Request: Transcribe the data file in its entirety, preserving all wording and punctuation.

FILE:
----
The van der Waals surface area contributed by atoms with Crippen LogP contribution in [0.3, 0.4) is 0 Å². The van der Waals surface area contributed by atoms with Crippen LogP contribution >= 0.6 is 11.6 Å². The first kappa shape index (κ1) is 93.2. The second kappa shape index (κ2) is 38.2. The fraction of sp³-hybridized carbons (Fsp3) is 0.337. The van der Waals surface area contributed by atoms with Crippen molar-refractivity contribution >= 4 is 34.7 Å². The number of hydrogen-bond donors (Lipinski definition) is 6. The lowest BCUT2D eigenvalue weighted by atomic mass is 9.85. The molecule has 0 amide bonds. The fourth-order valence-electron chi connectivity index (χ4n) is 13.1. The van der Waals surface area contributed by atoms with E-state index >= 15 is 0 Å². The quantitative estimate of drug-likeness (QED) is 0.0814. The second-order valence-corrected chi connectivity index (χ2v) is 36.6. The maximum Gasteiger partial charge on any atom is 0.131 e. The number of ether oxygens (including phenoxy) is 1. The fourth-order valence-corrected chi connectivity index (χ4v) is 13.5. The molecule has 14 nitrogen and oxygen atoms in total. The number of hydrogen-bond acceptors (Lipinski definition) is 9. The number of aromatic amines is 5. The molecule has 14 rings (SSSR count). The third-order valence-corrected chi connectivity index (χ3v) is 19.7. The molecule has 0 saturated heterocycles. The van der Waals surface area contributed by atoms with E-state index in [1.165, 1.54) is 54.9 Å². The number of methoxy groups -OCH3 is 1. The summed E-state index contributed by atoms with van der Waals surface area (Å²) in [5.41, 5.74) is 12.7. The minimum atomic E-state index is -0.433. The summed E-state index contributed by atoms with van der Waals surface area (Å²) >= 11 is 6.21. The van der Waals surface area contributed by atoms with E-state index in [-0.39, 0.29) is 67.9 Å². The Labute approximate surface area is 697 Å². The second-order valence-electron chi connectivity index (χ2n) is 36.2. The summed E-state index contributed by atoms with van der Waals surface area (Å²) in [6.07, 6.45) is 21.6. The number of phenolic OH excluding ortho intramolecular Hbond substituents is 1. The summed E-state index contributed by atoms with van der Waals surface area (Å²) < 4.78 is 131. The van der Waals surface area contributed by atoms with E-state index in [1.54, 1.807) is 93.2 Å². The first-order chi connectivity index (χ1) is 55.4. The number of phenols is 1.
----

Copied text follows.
The van der Waals surface area contributed by atoms with Crippen LogP contribution in [0.3, 0.4) is 0 Å². The van der Waals surface area contributed by atoms with Crippen LogP contribution >= 0.6 is 11.6 Å². The first kappa shape index (κ1) is 93.2. The second kappa shape index (κ2) is 38.2. The fraction of sp³-hybridized carbons (Fsp3) is 0.337. The van der Waals surface area contributed by atoms with Crippen molar-refractivity contribution >= 4 is 34.7 Å². The number of hydrogen-bond donors (Lipinski definition) is 6. The lowest BCUT2D eigenvalue weighted by atomic mass is 9.85. The molecule has 0 amide bonds. The fourth-order valence-electron chi connectivity index (χ4n) is 13.1. The van der Waals surface area contributed by atoms with E-state index >= 15 is 0 Å². The quantitative estimate of drug-likeness (QED) is 0.0814. The second-order valence-corrected chi connectivity index (χ2v) is 36.6. The maximum Gasteiger partial charge on any atom is 0.131 e. The number of ether oxygens (including phenoxy) is 1. The fourth-order valence-corrected chi connectivity index (χ4v) is 13.5. The molecule has 14 nitrogen and oxygen atoms in total. The number of hydrogen-bond acceptors (Lipinski definition) is 9. The number of aromatic amines is 5. The molecule has 14 rings (SSSR count). The third-order valence-corrected chi connectivity index (χ3v) is 19.7. The molecule has 0 saturated heterocycles. The van der Waals surface area contributed by atoms with E-state index in [1.165, 1.54) is 54.9 Å². The number of methoxy groups -OCH3 is 1. The summed E-state index contributed by atoms with van der Waals surface area (Å²) in [5.41, 5.74) is 12.7. The minimum atomic E-state index is -0.433. The summed E-state index contributed by atoms with van der Waals surface area (Å²) >= 11 is 6.21. The van der Waals surface area contributed by atoms with E-state index in [-0.39, 0.29) is 67.9 Å². The Labute approximate surface area is 697 Å². The second-order valence-electron chi connectivity index (χ2n) is 36.2. The summed E-state index contributed by atoms with van der Waals surface area (Å²) in [6.07, 6.45) is 21.6. The number of phenolic OH excluding ortho intramolecular Hbond substituents is 1. The summed E-state index contributed by atoms with van der Waals surface area (Å²) < 4.78 is 131. The van der Waals surface area contributed by atoms with E-state index in [1.54, 1.807) is 93.2 Å². The first-order chi connectivity index (χ1) is 55.4. The number of phenols is 1.